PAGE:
Not once have I mistakenly written “2014” – it’s as if it’s always been 2015 and always January, the month that every year, to me, seems the l-o–o–o-ongest. My write-for-an-hour-a-day-with-the-internet-turned-off pledge has mostly been observed, resulting in three new poems and an old one revised. Four poems are out for consideration.
I’ve done two poetry readings, one in Bradford on Avon and one in Swindon. The Bradford poetry reading, at the Words and Ears Series in The Swan Hotel, was the kind of event I hope every writer experiences at least once in their lives. It was the warmest, friendliest audience that anyone could wish for. As well as Words and Ears regulars, there were friends – the real life variety and the ones I’ve met through social media who are now real life friends, readers of this blog, neighbours, past students and one past creative writing teacher, who turned up on a cold January night to listen to my poems, laugh at my feeble jokes, read brilliant poems at the open-mic and buy my pamphlet. It was marvellous!
In particular I enjoyed hearing poems from Stephen Payne whose debut collection will be published by HappenStance later this year – you can read two of his poems here – Carrie Etter, who read from her Seren collection, Imagined Sons, and Tania Hershman who I first got to know through her short fiction work but, judging from her fresh, witty, intriguing open-mic poems (and she’s a natural performer!), I’d say that her first poetry collection will be one to hastily acquire. I’m really grateful to Dawn Gorman for organising the series which meets monthly. Here are a few snaps from the night.
It’s always a pleasure to be in Swindon and meet up with Hilda Sheehan who has a talent for bringing exciting poetry people and events to the town. I’ve just booked for ‘Documentary Poetics: a workshop and reading with Andrea Brady’. Here’s the description from the programme: “Developing poetry using historical and contemporary ‘factual’ sources and other kinds of found text; and thinking about the verse essay in contrast with occasional poetry.” More details of all readings and events at Poetry Swindon here.
Something else I’m looking forward to in March is an event at Bristol Festival of Ideas – A New Lyrical Ballads: Contemporary Poets and Romanticism (Bristol-resident Tania Hershman put me on to this one!). Here’s the description of the event from the website:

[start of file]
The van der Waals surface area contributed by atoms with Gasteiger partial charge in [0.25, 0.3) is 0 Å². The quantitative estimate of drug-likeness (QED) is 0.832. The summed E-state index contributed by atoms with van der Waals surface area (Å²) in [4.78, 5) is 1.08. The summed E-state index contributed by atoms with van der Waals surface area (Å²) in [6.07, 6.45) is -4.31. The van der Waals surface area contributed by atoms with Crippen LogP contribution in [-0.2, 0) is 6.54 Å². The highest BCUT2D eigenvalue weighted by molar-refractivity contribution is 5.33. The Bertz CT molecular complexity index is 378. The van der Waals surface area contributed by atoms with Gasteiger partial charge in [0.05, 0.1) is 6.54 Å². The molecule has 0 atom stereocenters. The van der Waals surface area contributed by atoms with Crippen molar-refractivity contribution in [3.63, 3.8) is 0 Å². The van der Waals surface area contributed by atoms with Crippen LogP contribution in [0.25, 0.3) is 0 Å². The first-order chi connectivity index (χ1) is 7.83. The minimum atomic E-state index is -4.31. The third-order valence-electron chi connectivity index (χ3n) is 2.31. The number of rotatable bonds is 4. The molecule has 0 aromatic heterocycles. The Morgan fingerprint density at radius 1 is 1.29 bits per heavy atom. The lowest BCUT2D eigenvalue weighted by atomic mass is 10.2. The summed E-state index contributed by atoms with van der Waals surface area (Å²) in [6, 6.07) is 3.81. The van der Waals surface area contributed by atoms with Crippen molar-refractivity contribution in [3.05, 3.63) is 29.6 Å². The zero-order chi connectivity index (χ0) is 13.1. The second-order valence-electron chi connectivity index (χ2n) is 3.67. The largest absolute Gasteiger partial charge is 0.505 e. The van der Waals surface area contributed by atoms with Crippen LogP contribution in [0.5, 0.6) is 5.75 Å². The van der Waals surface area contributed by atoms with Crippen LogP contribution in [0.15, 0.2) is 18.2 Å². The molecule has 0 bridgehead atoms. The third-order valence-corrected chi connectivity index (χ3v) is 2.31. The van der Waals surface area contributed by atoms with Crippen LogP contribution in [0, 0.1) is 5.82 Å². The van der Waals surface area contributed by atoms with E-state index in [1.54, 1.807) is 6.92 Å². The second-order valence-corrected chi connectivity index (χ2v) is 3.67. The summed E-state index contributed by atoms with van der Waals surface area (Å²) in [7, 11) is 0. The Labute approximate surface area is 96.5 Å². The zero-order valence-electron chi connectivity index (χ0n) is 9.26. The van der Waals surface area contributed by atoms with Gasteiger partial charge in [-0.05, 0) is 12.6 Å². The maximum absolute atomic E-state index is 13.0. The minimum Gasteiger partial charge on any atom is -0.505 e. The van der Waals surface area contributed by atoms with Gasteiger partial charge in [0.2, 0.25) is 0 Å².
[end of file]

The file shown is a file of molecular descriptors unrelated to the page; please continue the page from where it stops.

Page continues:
In 2014 the Festival of Ideas with Bristol 2015 commissioned 23 leading British poets to write a new poem in the spirit of Romanticism. All 23 will be presented tonight by the poets and published for the first time. This is likely to be the largest and best gathering of contemporary poets reading new poetry in 2015 and an event not to be missed.
The following poets are taking part: Fleur Adcock, Patience Agbabi, Rachael Boast, John Burnside, Gillian Clarke, Paul Farley, Isabel Galleymore, Jen Hadfield, David Harsent, Kathleen Jamie, Nick Laird, Liz Lochhead, Jamie McKendrick, Ian McMillan, Andrew Motion, Sean O’Brien, Alice Oswald, Ruth Padel, Don Paterson, Jean Sprackland, Greta Stoddart, Michael Symmons Roberts, Adam Thorpe. All are scheduled to appear in person with the exception of Jen Hadfield and Kathleen Jamie who will be providing a filmed contribution. Details on how to book here.
The year still feels new and full of possibilities, stretching out as long as our long garden path which we always meant to replace with something more beautiful, more interesting, less like an airport landing strip. I somehow don’t think this will be the year we’ll change it. But who knows?
(Pictured left, our long “airport landing strip” garden path. Sadly, since this photo was taken, one of our pet rabbits (seen in the pic) has died of a sudden heart attack. We miss you, Romeo, you were full of affection and mischief!)